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  1. Addressing the Practicalities: Creating Accessible Events DisAbility Ministries Committee of The United Methodist Church for Mission u

  2. 2012 Book of Discipline • Paragraph 716.2 Nondiscrimination Policies “All agencies and institutions shall, insofar as reasonably possible, schedule and hold all events, including designated places of lodging and meals for the events, in accessible settings that adequately accommodate persons with disabilities.

  3. 2012 Book of Discipline, cont. Paragraph 716.2 Nondiscrimination Policies “If for any reason whatsoever any event is scheduled or held in a facility that does not so conform, all notices of the meeting will include plainly stated advice to that effect, or alternatively may bear a logo consisting of the international symbol for access placed inside a slashed circle.

  4. 2012 Book of Discipline, cont. • Paragraph 716.2 Nondiscrimination Policies “The term event shall be given a broad interpretation and shall include, by way of example, scheduled conferences, seminars, and other meetings to which persons are invited or called to attend as representatives of the Church or its various institutions and agencies.”

  5. Site Selection: Parking Consider parking accessibility • Adequate number of accessible spaces: 8’ with 5’ (8’ for van) marked unloading aisle • Minimal to no slope of parking lot/sidewalk • Curb ramps provided • Close to accessible entrance

  6. Site Selection: Entrance • Sign from parking to accessible entrance • Level or ramped entry point • Railing on any slope of 1/20 or more • Door- • Level 60” platform at door • 36” wide doorway • Level threshold • Easy to open – automatic preferred

  7. Site Selection: Plenary Space Worship/ Plenary space • 36” door and aisle width • Level or ramped entrance • Ramp to chancel or stage • Pew cuts in multiple places if fixed seating • Amplification system • Assisted listening devices available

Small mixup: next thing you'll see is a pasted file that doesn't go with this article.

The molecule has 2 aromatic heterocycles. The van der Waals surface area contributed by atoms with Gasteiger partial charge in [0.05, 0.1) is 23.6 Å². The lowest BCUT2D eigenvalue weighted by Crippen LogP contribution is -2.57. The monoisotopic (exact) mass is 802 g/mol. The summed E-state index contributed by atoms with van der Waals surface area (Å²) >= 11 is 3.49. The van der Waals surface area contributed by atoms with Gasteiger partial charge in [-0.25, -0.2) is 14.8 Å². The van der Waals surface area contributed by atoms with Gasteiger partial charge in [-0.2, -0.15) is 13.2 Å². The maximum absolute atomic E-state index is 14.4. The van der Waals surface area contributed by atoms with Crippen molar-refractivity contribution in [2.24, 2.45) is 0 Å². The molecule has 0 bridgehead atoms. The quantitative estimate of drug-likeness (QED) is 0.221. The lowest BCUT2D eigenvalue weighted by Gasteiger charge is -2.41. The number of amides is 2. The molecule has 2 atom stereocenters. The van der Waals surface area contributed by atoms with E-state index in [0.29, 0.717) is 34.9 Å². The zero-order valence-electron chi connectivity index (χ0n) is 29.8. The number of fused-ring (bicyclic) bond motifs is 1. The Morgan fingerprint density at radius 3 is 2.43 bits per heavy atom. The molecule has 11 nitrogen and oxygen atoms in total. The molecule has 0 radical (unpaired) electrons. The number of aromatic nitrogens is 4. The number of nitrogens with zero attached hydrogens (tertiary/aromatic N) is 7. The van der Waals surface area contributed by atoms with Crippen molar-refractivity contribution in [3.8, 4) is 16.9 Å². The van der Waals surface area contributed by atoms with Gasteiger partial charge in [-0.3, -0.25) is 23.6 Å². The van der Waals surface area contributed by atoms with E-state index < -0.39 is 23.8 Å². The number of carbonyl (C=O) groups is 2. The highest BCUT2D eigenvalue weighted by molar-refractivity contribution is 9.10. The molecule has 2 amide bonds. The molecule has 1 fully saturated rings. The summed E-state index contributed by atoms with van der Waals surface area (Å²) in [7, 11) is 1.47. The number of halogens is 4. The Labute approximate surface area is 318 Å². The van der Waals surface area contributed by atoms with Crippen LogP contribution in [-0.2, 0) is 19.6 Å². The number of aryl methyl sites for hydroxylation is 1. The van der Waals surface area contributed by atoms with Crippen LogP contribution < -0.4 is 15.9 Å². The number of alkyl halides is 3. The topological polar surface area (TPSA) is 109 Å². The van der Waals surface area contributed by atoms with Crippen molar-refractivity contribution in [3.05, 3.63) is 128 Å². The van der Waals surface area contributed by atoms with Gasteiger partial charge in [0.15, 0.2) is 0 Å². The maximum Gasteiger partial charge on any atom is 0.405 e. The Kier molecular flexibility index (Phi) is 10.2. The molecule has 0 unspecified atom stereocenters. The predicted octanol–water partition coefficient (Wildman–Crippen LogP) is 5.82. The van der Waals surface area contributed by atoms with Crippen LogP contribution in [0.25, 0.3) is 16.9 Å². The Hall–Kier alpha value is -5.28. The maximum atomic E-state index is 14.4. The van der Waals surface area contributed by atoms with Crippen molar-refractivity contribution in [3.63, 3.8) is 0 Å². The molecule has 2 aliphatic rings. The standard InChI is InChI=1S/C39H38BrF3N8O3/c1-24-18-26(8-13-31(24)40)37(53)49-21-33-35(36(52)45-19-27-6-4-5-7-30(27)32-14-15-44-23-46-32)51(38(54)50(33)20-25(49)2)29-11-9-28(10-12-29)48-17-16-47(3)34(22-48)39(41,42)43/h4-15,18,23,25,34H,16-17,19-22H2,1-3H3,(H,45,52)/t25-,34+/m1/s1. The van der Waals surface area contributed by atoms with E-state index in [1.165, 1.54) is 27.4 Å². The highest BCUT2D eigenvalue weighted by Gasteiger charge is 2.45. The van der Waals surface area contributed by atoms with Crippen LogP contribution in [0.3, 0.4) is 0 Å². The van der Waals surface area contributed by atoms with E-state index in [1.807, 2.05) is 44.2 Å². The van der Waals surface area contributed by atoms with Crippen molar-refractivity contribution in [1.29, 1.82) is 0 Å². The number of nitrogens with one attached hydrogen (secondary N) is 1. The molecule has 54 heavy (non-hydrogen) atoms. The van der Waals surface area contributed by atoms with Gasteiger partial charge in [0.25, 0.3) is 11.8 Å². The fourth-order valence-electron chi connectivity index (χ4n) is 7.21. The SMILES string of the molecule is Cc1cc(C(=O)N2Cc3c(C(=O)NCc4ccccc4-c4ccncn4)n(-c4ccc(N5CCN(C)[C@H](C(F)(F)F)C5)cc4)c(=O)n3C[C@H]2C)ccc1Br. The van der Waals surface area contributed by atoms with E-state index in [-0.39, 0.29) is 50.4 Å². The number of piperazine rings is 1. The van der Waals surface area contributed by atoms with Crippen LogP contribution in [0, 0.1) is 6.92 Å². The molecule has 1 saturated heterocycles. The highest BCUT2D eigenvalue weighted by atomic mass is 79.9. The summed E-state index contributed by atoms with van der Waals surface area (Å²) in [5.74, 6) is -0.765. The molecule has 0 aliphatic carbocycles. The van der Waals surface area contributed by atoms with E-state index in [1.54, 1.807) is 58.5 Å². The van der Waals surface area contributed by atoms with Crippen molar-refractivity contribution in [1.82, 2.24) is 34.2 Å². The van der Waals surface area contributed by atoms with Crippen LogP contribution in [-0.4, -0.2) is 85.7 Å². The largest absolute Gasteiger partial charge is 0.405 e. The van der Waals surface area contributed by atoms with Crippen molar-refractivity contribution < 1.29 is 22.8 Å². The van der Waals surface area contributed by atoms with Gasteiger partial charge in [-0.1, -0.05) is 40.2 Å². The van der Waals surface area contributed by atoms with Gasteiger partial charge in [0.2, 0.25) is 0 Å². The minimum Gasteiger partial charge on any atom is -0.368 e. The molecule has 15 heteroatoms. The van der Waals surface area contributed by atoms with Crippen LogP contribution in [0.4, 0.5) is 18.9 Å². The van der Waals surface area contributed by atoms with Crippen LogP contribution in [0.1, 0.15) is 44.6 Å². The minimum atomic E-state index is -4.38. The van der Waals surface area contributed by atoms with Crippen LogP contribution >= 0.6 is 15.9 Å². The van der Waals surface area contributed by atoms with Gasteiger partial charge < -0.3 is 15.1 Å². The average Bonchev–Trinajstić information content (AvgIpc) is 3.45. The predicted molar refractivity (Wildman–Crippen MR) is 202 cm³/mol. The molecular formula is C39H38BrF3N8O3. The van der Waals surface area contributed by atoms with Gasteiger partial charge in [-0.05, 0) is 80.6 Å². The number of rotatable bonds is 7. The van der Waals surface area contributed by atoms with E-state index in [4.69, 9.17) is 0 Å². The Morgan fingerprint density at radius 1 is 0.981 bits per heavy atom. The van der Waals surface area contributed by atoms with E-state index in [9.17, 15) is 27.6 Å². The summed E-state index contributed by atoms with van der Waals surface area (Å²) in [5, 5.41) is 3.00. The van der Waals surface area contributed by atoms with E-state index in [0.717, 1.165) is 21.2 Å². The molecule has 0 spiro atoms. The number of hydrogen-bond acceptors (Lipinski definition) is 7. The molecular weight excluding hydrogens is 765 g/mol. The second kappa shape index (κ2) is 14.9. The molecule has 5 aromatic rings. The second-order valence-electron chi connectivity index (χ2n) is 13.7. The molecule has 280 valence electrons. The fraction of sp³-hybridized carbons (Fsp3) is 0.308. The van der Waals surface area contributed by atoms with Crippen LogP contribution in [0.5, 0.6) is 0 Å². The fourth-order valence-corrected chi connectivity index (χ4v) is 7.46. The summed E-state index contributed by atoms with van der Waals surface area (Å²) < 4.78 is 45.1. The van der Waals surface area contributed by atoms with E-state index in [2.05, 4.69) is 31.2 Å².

8. Site selection: Restrooms Accessible restrooms available including at least one unisex/ family/ restroom (so caregiver of opposite sex can assist): • 36” door width • 60” turning radius • Toilet 17 ½ to 19 ½” • Grab bars by toilet • Accessible (open) sink • Towels/ soap at 48”, mirror lower edge at 40”

  9. Site Selection: Lodging Ground floor accessible rooms Bed 20 – 24” maximum height Space to maneuver – at least 36” between furniture Lower closet rod and peep hole Sink has lever handle, open front, padded pipes High (17 – 19”) toilet with grab bars next to it Roll in/step in shower with bench and grab bars Hand-held shower

  10. Publicity/ Brochure • Use font like Arial 12 point and good color contrast between paper and ink • List planned accommodations • Ask for specific accommodations needed • Provide contact information for accessibility coordinator • Mention any site limitations • Ensure that website meets web accessibility standards

  11. Potential Accommodation Requests In order to participate I need: • Transportation, accessible parking • Large print, digital, or Braille handouts • Sign language (ASL) interpretation or captioning • Assisted listening devices • Assistance at mealtime • Special diet • Meals for an assistant who will travel with me

  12. Planning • Appoint an “accessibility coordinator” to oversee planning and set up accommodations • Send or post map with location of accessible parking and building entrances • Provide advance notice re: • Limiting use of fragrances • How to obtain wheelchair or scooter • Orient presenters to accessibility measures • Arrange for golf cart or van shuttle and drivers

  13. Using Community Resources Contact local interpreter registry or national registry ( for ASL interpreters Find a CART provider to provide live captioning at cfm?ItemNumber=9131&navItem Number=11459

  14. Using Community Resources, cont. Inquire at regional agency for visually impaired for Braille transcribers, or check at Arrange with durable medical equipment vendors for scooter and wheelchair rentals Check with para-transport and airport shuttle companies to arrange vans with wheelchair lifts If you have difficulty locating services, check with local Independent Living Agency or campus disability services

  15. Chemical Sensitivity/ Allergies • Avoid incense, floral arrangements, petroleum-based/ scented candles etc. or warn participants about the use of such • Provide fragrance free zone if needed • Avoid rooms with new carpet, paint, furniture • Provide adequate ventilation in meeting rooms • Avoid chemical applications, e.g. floor wax, pesticides, insecticides, close to time of meeting

  16. Planning Worship: Liturgy • Use inclusive phrases in worship such as • “Rise in body or spirit” instead of “stand as you are able” • “Let us be in prayer” instead of “bow your heads for prayer” • Use person-first language in liturgies - see - and avoid negative clichés like “wheelchair bound” or “suffers from____”